Spotlight on ThermoLift’s Gen-2 Prototype

Demo mode: CEO Paul Schwartz (center) and his ThermoLift team showed off the TC-Cycle for CEBIP Exec David Hamilton (second from left) and DOE observers in October.
By GREGORY ZELLER //

ThermoLift’s second-generation TC-Cycle has made a whirlwind multistate debut.

Representatives of two U.S. Department of Energy laboratories traveled to Michigan in October to check out the latest ThermoLift prototype, which then took a bow at the inaugural Innovation Showcase hosted by the Colorado-based National Renewable Energy Laboratory.

ThermoLift, headquartered at Stony Brook University’s Advanced Energy Research and Technology Center and member of the university’s Clean Energy Business Incubator Program, is developing a natural gas air-conditioner and heat-pump technology that combines a structure’s heating, air-conditioning and water heating into a single appliance – providing HVAC cost savings of up to 50 percent while simultaneously reducing greenhouse gas emissions.

Nice TC you: ThermoLift's second-gen TC-Cycle unit.

Nice TC you: ThermoLift’s second-gen TC-Cycle unit.

The ambitious effort has produced the TC-Cycle (ThermoLift trademarked the name this summer), which updates Vuilleumier cycle thermodynamics and old-school ignition technologies to create “what we think is a fundamentally different thermodynamic cycle,” according to CEO Paul Schwartz.

After years of development – and grant funding from the DOE and the New York State Energy Research and Development Authority, plus ample private funding – ThermoLift’s second-generation prototype unit was presented Oct. 3 to representatives of the NREL and Tennessee’s Oak Ridge National Laboratory in a private preview at ThermoLift’s Ann Arbor production laboratory.

“This was an opportunity to have representatives from both laboratories come see our machine operate,” Schwartz said. “We spent the whole day reviewing our development program – what ThermoLift has completed and what we plan to do in the future.”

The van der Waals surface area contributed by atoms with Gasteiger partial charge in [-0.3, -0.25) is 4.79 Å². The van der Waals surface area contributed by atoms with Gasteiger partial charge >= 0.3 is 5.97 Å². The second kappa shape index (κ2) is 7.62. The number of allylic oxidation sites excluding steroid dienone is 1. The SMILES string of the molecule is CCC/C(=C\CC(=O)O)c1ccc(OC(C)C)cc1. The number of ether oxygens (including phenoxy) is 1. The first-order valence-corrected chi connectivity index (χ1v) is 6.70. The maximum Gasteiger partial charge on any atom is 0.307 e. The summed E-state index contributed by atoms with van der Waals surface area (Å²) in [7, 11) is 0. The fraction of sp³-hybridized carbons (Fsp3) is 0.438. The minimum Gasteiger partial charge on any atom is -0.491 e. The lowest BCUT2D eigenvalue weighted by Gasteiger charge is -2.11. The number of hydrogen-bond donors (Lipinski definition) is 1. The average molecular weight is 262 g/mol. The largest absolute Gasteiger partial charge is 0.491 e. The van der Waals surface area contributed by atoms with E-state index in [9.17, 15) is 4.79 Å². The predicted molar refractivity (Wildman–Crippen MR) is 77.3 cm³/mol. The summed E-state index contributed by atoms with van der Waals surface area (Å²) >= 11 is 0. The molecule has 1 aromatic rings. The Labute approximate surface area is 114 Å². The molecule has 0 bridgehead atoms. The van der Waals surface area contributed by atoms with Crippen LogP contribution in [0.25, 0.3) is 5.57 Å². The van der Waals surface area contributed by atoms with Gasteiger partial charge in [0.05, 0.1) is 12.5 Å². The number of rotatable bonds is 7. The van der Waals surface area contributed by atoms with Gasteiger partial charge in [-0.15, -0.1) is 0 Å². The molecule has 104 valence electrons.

The immediate future took the 2012 clean-gen startup – launched by Schwartz and former Volkswagen engine and power-train engineer Peter Hofbauer – to Colorado, and the first-ever Innovation Showcase at the Golden-based NREL.

ThermoLift was invited to the showcase as a member of the Wells Fargo Innovation Incubator, a five-year, $10 million invitation-only collaboration designed to accelerate next-level environmental tech. The Colorado spotlight gave the TC-Cycle a chance to dance in front of the Wells Fargo Board of Directors, as well as other IN2 companies and investors.

Fresh capital infusions are definitely on the company’s mind – stay tuned, Schwartz said – but ThermoLift’s primary focus now is maximizing the TC-Cycle’s productivity. Oak Ridge National Laboratory’s observers are busily validating the system’s performance based on those Oct. 3 observations, with $200,000 in DOE funding for further Oak Ridge field tests standing by; NREL contributors, meanwhile, are concentrating on specific issues like commercial building systems integrations and user cost savings.

“We expect to have future demonstrations with Oak Ridge and NREL over the next several months as we continue improving operating performance,” Schwartz said, and while those demos will happen primarily at the company’s Michigan facility, “It’s our hope over the next six months to have an operating [TC-Cycle] at the energy center on Long Island.”

The CEO also hopes to bring nearby Brookhaven National Laboratory into the picture, noting ThermoLift “met with Brookhaven several times early on in ThermoLift’s development.”

“We’re just looking for the right funding source and the right program,” he told Innovate LI.

While the TC-Cycle is not quite ready for prime time, Schwartz referenced its one-of-a-kind properties – his company is “not aware of any other active program across the globe investigating this unique thermodynamic cycle” – and said the recent patent issued by the Chinese government “provides the company with a unique advantage to commercialization.”

“We see a clear pathway to initial field demonstration in the next 12 to 18 months,” he said.

 


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